Vishaka v. State of Rajasthan, (1997) 6 SCC 241

Author: Ishita Saxena, a student of Symbiosis Law School, Noida


This research paper aims at understanding the landmark judgment of Vishaka v. State of Rajasthan. This paper will be providing a brief statement of facts of the case, followed by a critical analysis of the judgment. The case is a reminder for the society to provide the female section of society, a better and safe environment at the workplace. The research paper would help the reader understand the necessity of such a safe place for women at workplace. The author aims to bring to attention through this case the public awareness that should be present so that the women of our country can safely continue their work at their workplace. 


The case is of a woman who was brutally gang raped at her workplace. The case was brought to the court as a class action, by NGOs and social activist organisations. The Supreme Court delivered its 10 – pages judgment on 13 August 1997. The case was concerned the most important articles of the Constitution of India, that is, Article 14, 19, and 21. These articles form the golden triangle of the Constitution. The case was built on articles 51A, 42, 32 and 141. The problem of sexual harassment had been underrated before this judgment had been delivered. The judgment was established as a legal precedent and it provided the important Vishaka guidelines to ensure safety of women at workplace.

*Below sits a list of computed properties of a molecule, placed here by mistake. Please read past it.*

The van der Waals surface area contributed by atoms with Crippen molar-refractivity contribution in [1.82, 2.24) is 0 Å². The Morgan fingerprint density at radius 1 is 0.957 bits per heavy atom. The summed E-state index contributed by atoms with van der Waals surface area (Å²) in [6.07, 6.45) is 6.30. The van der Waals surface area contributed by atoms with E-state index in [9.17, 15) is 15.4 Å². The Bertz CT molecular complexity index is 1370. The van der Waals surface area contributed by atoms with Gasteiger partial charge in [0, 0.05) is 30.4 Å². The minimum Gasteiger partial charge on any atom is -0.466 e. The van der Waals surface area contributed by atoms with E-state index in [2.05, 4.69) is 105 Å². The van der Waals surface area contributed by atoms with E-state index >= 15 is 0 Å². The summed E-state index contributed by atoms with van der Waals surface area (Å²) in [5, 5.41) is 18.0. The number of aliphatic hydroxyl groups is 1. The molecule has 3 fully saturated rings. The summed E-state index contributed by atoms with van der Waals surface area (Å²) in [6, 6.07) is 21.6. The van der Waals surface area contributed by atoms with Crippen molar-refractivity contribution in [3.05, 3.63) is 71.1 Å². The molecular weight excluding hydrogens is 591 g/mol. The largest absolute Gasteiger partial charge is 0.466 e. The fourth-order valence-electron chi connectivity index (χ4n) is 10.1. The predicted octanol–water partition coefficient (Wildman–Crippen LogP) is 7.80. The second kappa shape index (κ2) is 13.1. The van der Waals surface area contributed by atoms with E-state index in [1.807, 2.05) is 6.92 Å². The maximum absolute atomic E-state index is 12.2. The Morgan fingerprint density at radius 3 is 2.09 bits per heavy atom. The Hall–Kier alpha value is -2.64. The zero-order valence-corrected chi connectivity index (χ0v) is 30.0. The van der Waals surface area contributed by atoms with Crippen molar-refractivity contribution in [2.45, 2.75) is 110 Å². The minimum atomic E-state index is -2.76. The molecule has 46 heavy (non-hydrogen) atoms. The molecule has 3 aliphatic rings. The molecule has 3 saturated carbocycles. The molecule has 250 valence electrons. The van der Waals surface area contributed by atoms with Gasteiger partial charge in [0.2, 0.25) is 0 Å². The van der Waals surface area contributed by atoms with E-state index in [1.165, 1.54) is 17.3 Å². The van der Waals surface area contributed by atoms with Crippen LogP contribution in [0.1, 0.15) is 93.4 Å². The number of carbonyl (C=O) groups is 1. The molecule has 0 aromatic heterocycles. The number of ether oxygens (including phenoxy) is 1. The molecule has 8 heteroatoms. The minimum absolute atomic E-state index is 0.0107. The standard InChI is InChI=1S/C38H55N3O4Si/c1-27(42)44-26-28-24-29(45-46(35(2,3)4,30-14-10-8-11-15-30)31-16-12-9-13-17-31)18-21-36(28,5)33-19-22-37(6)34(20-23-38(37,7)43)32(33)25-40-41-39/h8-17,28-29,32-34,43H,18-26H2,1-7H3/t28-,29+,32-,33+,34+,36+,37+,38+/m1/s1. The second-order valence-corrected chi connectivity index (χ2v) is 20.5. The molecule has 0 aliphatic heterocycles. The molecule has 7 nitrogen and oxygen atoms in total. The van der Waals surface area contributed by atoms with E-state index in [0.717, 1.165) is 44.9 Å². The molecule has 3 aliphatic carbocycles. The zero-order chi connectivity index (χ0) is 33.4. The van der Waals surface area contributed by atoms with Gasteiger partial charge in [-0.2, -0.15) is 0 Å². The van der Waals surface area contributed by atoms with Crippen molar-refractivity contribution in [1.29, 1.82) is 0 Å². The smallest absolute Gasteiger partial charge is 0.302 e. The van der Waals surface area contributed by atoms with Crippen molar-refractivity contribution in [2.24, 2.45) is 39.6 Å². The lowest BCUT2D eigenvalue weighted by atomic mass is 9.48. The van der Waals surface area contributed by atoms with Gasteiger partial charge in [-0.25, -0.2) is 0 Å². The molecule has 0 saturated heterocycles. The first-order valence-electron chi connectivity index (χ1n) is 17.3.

Facts of the case